Lost In The Forest: February 8, 1998

Our tasks at Camp 41 are divided into two areas: there is the content of the project, the real science itself, and then the technology of bringing it to to life and to YOU as a virtual field-trip. The content of the project will include stories, interviews, video of the scientists and their work. For example, Geoff and Flavio’s early-morning hike with Ellen is to gather content and Brian and Ann will go out later with Marcela to do the same.

John Diamond, pictured at right, checks the “look angle” of the satellite.

Just as important, however, is the technology that will deliver the content. Along with this Web site, the field trip will include the live television programs in April. These three programs will be broadcast to the United States and throughout Brazil via satellite. It is John’s job this morning to test the feasibility of using Camp 41 as a base from which to uplink the signal to the communications satellite. If it works, Camp 41 would be a remote location for the live TV broadcast.

There are two main issues: whether the heavy equipment and antenna needed for satellite communications (and we’re talking several tons here!) can be transported to the camp, and whether there is a big enough clearing in which to situate the antenna so it can point to the satellite. It’s not an easy task; the art of achieving communications from remote sites via satellite is a story all to itself.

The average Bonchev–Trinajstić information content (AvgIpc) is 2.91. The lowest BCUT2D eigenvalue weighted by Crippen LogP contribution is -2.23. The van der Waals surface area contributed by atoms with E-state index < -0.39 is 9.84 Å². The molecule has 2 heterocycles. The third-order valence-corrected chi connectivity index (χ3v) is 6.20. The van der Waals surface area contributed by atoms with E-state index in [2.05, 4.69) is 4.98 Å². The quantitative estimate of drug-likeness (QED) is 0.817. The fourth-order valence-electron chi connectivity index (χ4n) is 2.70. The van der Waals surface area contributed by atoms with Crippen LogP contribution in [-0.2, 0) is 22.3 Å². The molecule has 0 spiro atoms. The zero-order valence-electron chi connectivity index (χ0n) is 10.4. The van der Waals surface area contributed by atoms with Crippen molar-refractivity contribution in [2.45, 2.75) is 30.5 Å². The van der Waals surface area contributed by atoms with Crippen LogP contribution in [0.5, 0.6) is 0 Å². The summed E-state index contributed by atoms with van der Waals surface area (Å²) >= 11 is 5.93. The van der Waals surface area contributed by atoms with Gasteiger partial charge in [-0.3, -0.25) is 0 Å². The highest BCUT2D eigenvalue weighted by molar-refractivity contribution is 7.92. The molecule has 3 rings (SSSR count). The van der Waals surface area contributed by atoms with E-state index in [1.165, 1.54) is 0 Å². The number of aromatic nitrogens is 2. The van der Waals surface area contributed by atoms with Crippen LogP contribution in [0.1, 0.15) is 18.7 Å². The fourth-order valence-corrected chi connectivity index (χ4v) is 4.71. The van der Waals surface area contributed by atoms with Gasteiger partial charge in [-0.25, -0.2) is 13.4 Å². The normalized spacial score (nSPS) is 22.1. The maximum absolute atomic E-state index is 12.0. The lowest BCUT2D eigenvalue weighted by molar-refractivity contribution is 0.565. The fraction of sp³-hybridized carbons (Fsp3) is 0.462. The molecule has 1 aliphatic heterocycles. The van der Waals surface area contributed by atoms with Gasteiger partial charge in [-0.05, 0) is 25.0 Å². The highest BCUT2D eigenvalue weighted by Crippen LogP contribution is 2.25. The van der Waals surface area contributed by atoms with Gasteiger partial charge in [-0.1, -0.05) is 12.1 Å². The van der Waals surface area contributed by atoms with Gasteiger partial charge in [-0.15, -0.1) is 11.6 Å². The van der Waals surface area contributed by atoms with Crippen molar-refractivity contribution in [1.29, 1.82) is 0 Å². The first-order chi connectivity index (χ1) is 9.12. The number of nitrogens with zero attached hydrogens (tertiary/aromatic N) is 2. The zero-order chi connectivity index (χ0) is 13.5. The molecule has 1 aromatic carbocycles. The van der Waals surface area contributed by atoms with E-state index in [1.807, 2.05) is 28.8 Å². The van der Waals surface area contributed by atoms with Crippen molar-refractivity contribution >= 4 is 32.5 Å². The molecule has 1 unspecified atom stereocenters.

John’s recommendation? Unfortunately, his judgment is that Camp 41 won’t work. It would be difficult to transport and power the satellite equipment, but most importantly, the beautiful, tall trees surrounding the camp obstruct the view of the satellite itself. It’s ironic—the undisturbed rainforest is what we’re here to show you… but it won’t let us! (But, don’t worry: we found a GREAT alternative, which will let you see even more of the Amazon forest and its river system.)

Ann’s Journals Lost In The Forest    1     2     3     4